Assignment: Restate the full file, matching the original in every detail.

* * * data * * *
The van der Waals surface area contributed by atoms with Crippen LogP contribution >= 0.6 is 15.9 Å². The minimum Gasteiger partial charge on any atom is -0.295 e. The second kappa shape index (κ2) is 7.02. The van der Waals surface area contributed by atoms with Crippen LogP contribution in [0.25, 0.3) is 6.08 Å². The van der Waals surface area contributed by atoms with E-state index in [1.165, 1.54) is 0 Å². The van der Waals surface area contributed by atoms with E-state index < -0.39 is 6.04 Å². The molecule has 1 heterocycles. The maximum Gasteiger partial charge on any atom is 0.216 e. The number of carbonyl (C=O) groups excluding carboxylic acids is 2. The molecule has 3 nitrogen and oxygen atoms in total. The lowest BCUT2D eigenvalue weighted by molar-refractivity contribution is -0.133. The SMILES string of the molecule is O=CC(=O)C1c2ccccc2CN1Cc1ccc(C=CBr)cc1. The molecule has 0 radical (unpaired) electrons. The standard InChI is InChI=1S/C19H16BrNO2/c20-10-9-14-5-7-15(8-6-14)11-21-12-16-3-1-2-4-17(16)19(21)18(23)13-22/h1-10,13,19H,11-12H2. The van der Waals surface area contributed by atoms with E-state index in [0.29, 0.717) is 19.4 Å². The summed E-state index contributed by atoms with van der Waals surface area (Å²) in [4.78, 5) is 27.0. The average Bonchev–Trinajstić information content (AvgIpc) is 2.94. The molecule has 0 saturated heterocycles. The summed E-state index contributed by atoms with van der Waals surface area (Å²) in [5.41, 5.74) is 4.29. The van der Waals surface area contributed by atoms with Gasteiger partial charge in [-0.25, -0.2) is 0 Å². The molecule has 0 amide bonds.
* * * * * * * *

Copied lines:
The van der Waals surface area contributed by atoms with Crippen LogP contribution >= 0.6 is 15.9 Å². The minimum Gasteiger partial charge on any atom is -0.295 e. The second kappa shape index (κ2) is 7.02. The van der Waals surface area contributed by atoms with Crippen LogP contribution in [0.25, 0.3) is 6.08 Å². The van der Waals surface area contributed by atoms with E-state index in [1.165, 1.54) is 0 Å². The van der Waals surface area contributed by atoms with E-state index < -0.39 is 6.04 Å². The molecule has 1 heterocycles. The maximum Gasteiger partial charge on any atom is 0.216 e. The number of carbonyl (C=O) groups excluding carboxylic acids is 2. The molecule has 3 nitrogen and oxygen atoms in total. The lowest BCUT2D eigenvalue weighted by molar-refractivity contribution is -0.133. The SMILES string of the molecule is O=CC(=O)C1c2ccccc2CN1Cc1ccc(C=CBr)cc1. The molecule has 0 radical (unpaired) electrons. The standard InChI is InChI=1S/C19H16BrNO2/c20-10-9-14-5-7-15(8-6-14)11-21-12-16-3-1-2-4-17(16)19(21)18(23)13-22/h1-10,13,19H,11-12H2. The van der Waals surface area contributed by atoms with E-state index in [0.29, 0.717) is 19.4 Å². The summed E-state index contributed by atoms with van der Waals surface area (Å²) in [4.78, 5) is 27.0. The average Bonchev–Trinajstić information content (AvgIpc) is 2.94. The molecule has 0 saturated heterocycles. The summed E-state index contributed by atoms with van der Waals surface area (Å²) in [5.41, 5.74) is 4.29. The van der Waals surface area contributed by atoms with Gasteiger partial charge in [-0.25, -0.2) is 0 Å². The molecule has 0 amide bonds.